The Sea & Learn Foundation’s work is ever-evolving. In July, they nominated Saba and the Saba Bank (the largest atoll in the Atlantic Ocean) as the first Hope Spot in the Dutch Caribbean. The foundation’s goals for the Saba Hope Spot involve science, research, exploration, restoration, education and outreach. In September, the Saba Bank was officially declared a Hope Spot, putting little Saba in the spotlight for its continued environmental achievements in preserving its delicate ecosystem, both above and under the sea.

Sailing Regatta in St. Maarten

Michele Korteweg landed an internship with the St. Maarten Heineken Regatta – the largest warm weather sailing competition in the world – in 2008. Though only her first introduction to the marine industry at the time, she immediately fell in love with the event, the island of St. Maarten and the people who were involved. She eventually made a permanent move to St. Maarten from the Netherlands and worked full-time with the Heineken Regatta, which she describes as “the most exciting event I’ve ever participated in.” Having organized her 11th Heineken Regatta in March 2023, Michele set out on a mission this year to recognize incredible women in sailing.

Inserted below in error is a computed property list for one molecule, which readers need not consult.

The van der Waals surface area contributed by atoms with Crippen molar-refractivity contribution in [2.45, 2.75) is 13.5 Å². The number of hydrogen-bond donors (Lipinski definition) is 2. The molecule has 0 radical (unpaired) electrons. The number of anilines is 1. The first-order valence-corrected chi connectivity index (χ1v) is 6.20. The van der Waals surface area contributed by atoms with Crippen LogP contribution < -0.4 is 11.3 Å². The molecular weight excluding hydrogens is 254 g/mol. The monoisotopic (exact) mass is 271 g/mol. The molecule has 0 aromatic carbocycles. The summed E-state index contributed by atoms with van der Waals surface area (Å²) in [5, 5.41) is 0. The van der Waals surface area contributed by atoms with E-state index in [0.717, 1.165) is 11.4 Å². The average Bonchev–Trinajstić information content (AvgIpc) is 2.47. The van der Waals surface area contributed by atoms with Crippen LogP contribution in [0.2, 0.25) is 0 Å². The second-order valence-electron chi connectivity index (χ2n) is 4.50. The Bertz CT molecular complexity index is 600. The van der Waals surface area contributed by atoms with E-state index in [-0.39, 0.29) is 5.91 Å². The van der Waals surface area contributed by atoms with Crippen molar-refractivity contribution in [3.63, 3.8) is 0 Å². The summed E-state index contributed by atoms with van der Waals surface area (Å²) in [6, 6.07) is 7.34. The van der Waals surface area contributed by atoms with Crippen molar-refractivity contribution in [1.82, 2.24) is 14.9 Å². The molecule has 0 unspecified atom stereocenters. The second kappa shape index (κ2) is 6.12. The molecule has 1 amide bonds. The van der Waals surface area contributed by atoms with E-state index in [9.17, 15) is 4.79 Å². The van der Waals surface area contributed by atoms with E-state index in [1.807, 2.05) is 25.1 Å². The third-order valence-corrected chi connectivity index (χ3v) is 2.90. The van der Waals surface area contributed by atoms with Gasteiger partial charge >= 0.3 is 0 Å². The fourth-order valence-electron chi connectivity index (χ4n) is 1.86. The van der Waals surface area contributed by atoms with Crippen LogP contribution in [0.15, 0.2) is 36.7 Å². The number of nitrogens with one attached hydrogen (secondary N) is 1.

“Only 2% of people active in the marine industry are female,” says Korteweg. “Yet I’ve noticed when it comes to sailing events and programs in the Caribbean, there are many women involved who provide an excellent example of how it can and should be.” She notes that most sailing programs and trade businesses in the Caribbean are managed by women, and most of the big international Caribbean Regattas, like Antigua Sailing Week and BVI Spring Regatta and the St. Maarten Heineken Regatta, are managed mainly by women. “Through my company Shortcut 2 Success, I will push to further develop the marine industry by establishing trade events, workshops and hosting conferences and trainings to promote women in the sector.”

Responsible Tourism in Mexico